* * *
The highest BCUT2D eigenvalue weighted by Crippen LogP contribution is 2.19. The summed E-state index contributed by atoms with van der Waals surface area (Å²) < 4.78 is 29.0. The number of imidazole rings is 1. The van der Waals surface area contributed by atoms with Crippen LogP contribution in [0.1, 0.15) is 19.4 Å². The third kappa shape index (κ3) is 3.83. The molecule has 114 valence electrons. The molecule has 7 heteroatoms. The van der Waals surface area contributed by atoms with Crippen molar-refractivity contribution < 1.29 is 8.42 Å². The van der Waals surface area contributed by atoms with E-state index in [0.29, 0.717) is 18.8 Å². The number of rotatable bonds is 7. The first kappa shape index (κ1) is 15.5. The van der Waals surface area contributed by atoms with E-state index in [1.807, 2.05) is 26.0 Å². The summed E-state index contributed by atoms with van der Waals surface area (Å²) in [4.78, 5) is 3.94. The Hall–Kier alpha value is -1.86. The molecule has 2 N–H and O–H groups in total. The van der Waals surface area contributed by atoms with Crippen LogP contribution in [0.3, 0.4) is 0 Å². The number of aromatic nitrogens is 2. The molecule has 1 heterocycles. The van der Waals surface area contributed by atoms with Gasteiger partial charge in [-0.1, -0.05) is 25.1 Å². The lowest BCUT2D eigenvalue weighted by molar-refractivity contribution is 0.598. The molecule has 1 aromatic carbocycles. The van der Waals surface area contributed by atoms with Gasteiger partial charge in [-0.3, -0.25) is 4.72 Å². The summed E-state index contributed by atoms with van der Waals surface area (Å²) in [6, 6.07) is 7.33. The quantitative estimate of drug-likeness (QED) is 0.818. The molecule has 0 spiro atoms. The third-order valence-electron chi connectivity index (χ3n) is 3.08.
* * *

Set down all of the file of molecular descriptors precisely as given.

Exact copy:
The highest BCUT2D eigenvalue weighted by Crippen LogP contribution is 2.19. The summed E-state index contributed by atoms with van der Waals surface area (Å²) < 4.78 is 29.0. The number of imidazole rings is 1. The van der Waals surface area contributed by atoms with Crippen LogP contribution in [0.1, 0.15) is 19.4 Å². The third kappa shape index (κ3) is 3.83. The molecule has 114 valence electrons. The molecule has 7 heteroatoms. The van der Waals surface area contributed by atoms with Crippen molar-refractivity contribution < 1.29 is 8.42 Å². The van der Waals surface area contributed by atoms with E-state index in [0.29, 0.717) is 18.8 Å². The number of rotatable bonds is 7. The first kappa shape index (κ1) is 15.5. The van der Waals surface area contributed by atoms with E-state index in [1.807, 2.05) is 26.0 Å². The summed E-state index contributed by atoms with van der Waals surface area (Å²) in [4.78, 5) is 3.94. The Hall–Kier alpha value is -1.86. The molecule has 2 N–H and O–H groups in total. The van der Waals surface area contributed by atoms with Crippen LogP contribution in [0.3, 0.4) is 0 Å². The number of aromatic nitrogens is 2. The molecule has 1 heterocycles. The van der Waals surface area contributed by atoms with Gasteiger partial charge in [-0.1, -0.05) is 25.1 Å². The lowest BCUT2D eigenvalue weighted by molar-refractivity contribution is 0.598. The molecule has 1 aromatic carbocycles. The van der Waals surface area contributed by atoms with Gasteiger partial charge in [-0.3, -0.25) is 4.72 Å². The summed E-state index contributed by atoms with van der Waals surface area (Å²) in [6, 6.07) is 7.33. The quantitative estimate of drug-likeness (QED) is 0.818. The molecule has 0 spiro atoms. The third-order valence-electron chi connectivity index (χ3n) is 3.08.